Asigra Introduces a Recovery-Based Backup Licensing Model
While at VMworld, I attended a Tech Field Day presentation from Asigra, a cloud backup provider. Although the Tech Field Day crew has heard before about Asigra’s basic services, including the company’s agentless backup tools, this time around, Asigra wanted to bring us up to speed on their new licensing model they are implementing with their latest product release.
For traditional vendors, the licensing paradigm revolves around either the number of agents that are deployed or the amount of data being backed up. Both of these methods are focused on the input side of the backup and recovery equation, particularly when the primary focus is capacity-based. Asigra believes that this licensing model is fundamentally unfair for organizations that don’t do a lot of recovery. In Asigra’s mind, those company’s a being “punished” for backing up a lot of data even though they may rarely need to perform recoveries.
To bring what Asigra considers fairness to the discussion, the company has moved to a dual licensing model that focuses more on recovery than backup. Under the new licensing, Asigra now charges a lower flat per GB rate per month for the amount of data being backed up. In addition, the company charges for recovery on a sliding scale basis, basically making the conversation more about recovery than backup. If an organization recoveries the equivalent of 100% of their data each year, they will pay more than a company that recovers just 5% of their data.
Asigra likens this to other pricing changes that have leveled the playing field in recent years, such as:
- Music: Albums –> iTunes
- Telecom: Per minute –> Per second
- Car Insurance: Monthly premiums –> Pay as you drive
- Backup capacity –> Recovery
Asigra believes that using backup capacity as a licensing metric is becoming unsustainable due to the increasing growth in data volume, which requires customers to constantly seek lower pricing to meet growing backup needs. In general, it’s estimated that data volume is growing at 20%, potentially making ongoing cost increases pretty significant. In Asigra’s thinking, this lack of price differentiation between customers that recover just a little vs. those that recover a lot is fundamentally unfair, even if both are paying on a per GB basis.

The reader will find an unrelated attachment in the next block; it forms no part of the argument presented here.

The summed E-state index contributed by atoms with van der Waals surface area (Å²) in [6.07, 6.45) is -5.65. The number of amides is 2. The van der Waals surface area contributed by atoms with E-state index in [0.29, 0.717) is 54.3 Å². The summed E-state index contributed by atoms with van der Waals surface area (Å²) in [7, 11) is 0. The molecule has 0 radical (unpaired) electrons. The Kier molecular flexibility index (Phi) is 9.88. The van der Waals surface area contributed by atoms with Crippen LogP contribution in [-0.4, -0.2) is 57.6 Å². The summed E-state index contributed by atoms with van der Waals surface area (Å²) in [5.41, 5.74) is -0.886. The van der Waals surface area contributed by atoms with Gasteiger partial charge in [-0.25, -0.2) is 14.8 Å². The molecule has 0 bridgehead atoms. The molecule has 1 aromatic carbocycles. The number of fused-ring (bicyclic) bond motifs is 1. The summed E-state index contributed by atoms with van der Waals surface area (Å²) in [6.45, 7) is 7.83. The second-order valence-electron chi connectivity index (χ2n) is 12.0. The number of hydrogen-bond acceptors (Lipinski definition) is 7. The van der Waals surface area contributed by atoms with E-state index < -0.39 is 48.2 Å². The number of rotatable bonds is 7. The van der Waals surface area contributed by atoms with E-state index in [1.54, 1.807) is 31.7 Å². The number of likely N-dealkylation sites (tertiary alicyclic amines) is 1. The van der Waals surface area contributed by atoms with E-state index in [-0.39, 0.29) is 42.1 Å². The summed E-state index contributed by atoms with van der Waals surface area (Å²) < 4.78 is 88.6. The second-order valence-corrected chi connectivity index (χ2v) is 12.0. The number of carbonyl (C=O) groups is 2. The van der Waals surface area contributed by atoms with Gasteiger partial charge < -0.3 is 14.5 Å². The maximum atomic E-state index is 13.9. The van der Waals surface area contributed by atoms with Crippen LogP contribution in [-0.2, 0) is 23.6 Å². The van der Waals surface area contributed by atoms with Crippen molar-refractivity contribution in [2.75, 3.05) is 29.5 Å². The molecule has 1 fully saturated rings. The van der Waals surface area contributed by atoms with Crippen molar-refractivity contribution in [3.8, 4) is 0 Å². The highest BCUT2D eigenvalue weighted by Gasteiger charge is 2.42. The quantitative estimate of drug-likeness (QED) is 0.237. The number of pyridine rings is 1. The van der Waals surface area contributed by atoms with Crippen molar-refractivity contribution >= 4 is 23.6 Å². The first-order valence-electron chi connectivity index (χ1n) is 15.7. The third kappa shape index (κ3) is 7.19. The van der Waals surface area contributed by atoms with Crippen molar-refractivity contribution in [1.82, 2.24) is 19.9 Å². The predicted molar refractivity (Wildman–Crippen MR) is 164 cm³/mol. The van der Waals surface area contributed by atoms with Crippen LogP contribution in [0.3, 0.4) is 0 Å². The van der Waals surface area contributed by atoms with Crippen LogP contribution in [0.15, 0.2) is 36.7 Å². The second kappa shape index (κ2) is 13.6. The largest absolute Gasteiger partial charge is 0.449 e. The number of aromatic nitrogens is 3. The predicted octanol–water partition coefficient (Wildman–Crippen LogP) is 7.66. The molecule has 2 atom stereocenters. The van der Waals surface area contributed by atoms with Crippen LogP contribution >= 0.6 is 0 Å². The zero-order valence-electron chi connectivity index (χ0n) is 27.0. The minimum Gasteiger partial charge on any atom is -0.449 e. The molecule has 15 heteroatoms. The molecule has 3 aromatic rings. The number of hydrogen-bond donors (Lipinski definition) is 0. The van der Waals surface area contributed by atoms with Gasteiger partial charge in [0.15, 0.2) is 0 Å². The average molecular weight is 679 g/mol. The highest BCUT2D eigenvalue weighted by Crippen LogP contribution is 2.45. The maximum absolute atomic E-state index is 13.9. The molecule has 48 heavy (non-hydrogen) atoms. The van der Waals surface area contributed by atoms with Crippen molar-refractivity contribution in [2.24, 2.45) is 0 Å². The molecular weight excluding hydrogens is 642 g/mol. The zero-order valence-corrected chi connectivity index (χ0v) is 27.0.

Asigra’s new pricing model also attempts to provide customers with some ability to plan by providing an upper limit and a lower limit for how much the recovery license will cost. Further, in order to enable organizations to conduct disaster recovery drills, Asigra provides a lower cost for these purposes ($0.07/GB for DR drills).
Any time a company is willing to challenge the paradigm in an effort to level the playing field for customers, I’m always willing to listen. Obviously, Asigra can’t go into this endeavor with an expectation that they will lose money or significantly reduce current revenue. For those of you that have not heard of Asigra, it’s a company that backs up a wide variety of devices and applications, including the traditional Windows, SQL, Exchange, etc, but also includes backup for tools like GroupWise and mobile endpoints. It offers a lot for customers that have a variety of needs.
I am a bit skeptical regarding the new dual licensing model as I see potential for muddying the cost waters for organizations attempting to gauge ongoing costs. That said, because Asigra also provides comprehensive reporting as a part of the package, the new model could actually help customers better identify weak points in the organization that may be creating a need to do a lot of unnecessary restorations. As such, over time, it may be beneficial for organizations looking for any way possible to improve ongoing operations.
As with all change, time will tell how well Asigra’s new model is received by the market. It’s nice to see innovation in licensing, which is usually a pain point in a sales process, so perhaps this seemingly customer-friendly approach will work well and help Asigra customers truly lower costs.